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Jan 14, 2013, 02.13 PM IST | Source: PTI

The first step towards accomplishing the task began in

The first step towards accomplishing the task began in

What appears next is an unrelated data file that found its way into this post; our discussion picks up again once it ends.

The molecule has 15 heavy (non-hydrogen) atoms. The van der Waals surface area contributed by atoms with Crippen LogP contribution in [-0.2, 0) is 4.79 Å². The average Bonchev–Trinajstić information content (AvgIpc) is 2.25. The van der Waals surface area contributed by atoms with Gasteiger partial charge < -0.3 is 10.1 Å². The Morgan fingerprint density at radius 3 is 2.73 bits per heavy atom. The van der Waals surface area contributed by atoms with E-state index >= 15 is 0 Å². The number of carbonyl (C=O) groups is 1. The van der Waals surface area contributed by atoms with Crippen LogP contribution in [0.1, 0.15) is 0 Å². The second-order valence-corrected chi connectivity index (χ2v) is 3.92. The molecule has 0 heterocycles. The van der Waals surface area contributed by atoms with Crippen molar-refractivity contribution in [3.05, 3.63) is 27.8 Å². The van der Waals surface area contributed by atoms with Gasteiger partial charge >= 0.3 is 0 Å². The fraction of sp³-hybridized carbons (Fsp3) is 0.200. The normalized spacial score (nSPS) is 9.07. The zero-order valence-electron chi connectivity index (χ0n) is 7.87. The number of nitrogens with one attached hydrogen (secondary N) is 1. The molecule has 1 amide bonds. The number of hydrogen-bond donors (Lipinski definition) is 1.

November when the organisers were sent to select schools biennale post-cards that had one side of it blank, according to Mary Priscilla Paul, who heads the outreach project. "It was meant for students, from Class VII and above. They were free to sketch and colour any image they wished," she adds. Thus, Mary’s colleague, artist Kajal Charankattu and her team visited 23 schools which the Kochi Biennale Foundation had short-listed for the programme — and gave the students a 45-minute power-point presentation. "We subsequently entrusted each school with a set of biennale post-cards," recalls Kajal. Artist Riyas Komu, who is a co-curator of the biennale, is happy about the success of the scheme. "Our state has enough children who have a talent for painting. Only that most of them aren’t lucky enough to get groomed. We thought we should give them a chance — but without feeding them with preconceived notions," he says. A Mumbai-based Malayali, Komu notes a close view of the postcard paintings will reveal the talent of several students who could make it to the top in the future. "Our endeavour will be a boost for them," he adds. The organisers now plan to send the cards on random to the visitors. "We also plan to give students training in painting," says Komu. PTI UD RC DV BS

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